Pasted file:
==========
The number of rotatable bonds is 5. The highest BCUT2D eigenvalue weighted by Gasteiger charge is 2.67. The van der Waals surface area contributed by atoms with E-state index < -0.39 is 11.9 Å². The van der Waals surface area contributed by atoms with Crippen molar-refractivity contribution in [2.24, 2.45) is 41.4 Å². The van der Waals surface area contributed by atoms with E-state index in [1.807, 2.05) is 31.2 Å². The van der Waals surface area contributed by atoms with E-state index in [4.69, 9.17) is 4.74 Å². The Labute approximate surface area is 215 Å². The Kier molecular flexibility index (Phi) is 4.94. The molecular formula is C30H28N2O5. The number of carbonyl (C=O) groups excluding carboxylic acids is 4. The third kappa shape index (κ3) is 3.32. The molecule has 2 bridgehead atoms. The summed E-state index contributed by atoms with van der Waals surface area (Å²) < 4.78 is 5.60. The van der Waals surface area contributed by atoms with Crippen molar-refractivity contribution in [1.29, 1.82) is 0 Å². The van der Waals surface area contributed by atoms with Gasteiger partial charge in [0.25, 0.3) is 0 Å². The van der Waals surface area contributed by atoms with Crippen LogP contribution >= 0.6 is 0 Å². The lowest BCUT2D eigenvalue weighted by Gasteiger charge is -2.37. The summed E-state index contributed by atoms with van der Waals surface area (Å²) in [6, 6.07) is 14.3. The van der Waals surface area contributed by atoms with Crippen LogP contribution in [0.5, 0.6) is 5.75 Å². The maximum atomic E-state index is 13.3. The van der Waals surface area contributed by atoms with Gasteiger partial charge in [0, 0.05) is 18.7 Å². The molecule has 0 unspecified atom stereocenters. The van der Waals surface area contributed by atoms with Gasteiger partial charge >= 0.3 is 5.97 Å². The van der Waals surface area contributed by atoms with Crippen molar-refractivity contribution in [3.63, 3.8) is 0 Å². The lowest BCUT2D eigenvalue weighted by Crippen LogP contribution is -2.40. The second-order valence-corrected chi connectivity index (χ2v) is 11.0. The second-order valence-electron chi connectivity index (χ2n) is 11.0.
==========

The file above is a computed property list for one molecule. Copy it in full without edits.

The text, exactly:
The number of rotatable bonds is 5. The highest BCUT2D eigenvalue weighted by Gasteiger charge is 2.67. The van der Waals surface area contributed by atoms with E-state index < -0.39 is 11.9 Å². The van der Waals surface area contributed by atoms with Crippen molar-refractivity contribution in [2.24, 2.45) is 41.4 Å². The van der Waals surface area contributed by atoms with E-state index in [1.807, 2.05) is 31.2 Å². The van der Waals surface area contributed by atoms with E-state index in [4.69, 9.17) is 4.74 Å². The Labute approximate surface area is 215 Å². The Kier molecular flexibility index (Phi) is 4.94. The molecular formula is C30H28N2O5. The number of carbonyl (C=O) groups excluding carboxylic acids is 4. The third kappa shape index (κ3) is 3.32. The molecule has 2 bridgehead atoms. The summed E-state index contributed by atoms with van der Waals surface area (Å²) < 4.78 is 5.60. The van der Waals surface area contributed by atoms with Crippen molar-refractivity contribution in [1.29, 1.82) is 0 Å². The van der Waals surface area contributed by atoms with Gasteiger partial charge in [0.25, 0.3) is 0 Å². The van der Waals surface area contributed by atoms with Crippen LogP contribution >= 0.6 is 0 Å². The lowest BCUT2D eigenvalue weighted by Gasteiger charge is -2.37. The summed E-state index contributed by atoms with van der Waals surface area (Å²) in [6, 6.07) is 14.3. The van der Waals surface area contributed by atoms with Crippen LogP contribution in [0.5, 0.6) is 5.75 Å². The maximum atomic E-state index is 13.3. The van der Waals surface area contributed by atoms with Gasteiger partial charge in [0, 0.05) is 18.7 Å². The molecule has 0 unspecified atom stereocenters. The van der Waals surface area contributed by atoms with Gasteiger partial charge >= 0.3 is 5.97 Å². The van der Waals surface area contributed by atoms with Crippen molar-refractivity contribution in [3.63, 3.8) is 0 Å². The lowest BCUT2D eigenvalue weighted by Crippen LogP contribution is -2.40. The second-order valence-corrected chi connectivity index (χ2v) is 11.0. The second-order valence-electron chi connectivity index (χ2n) is 11.0.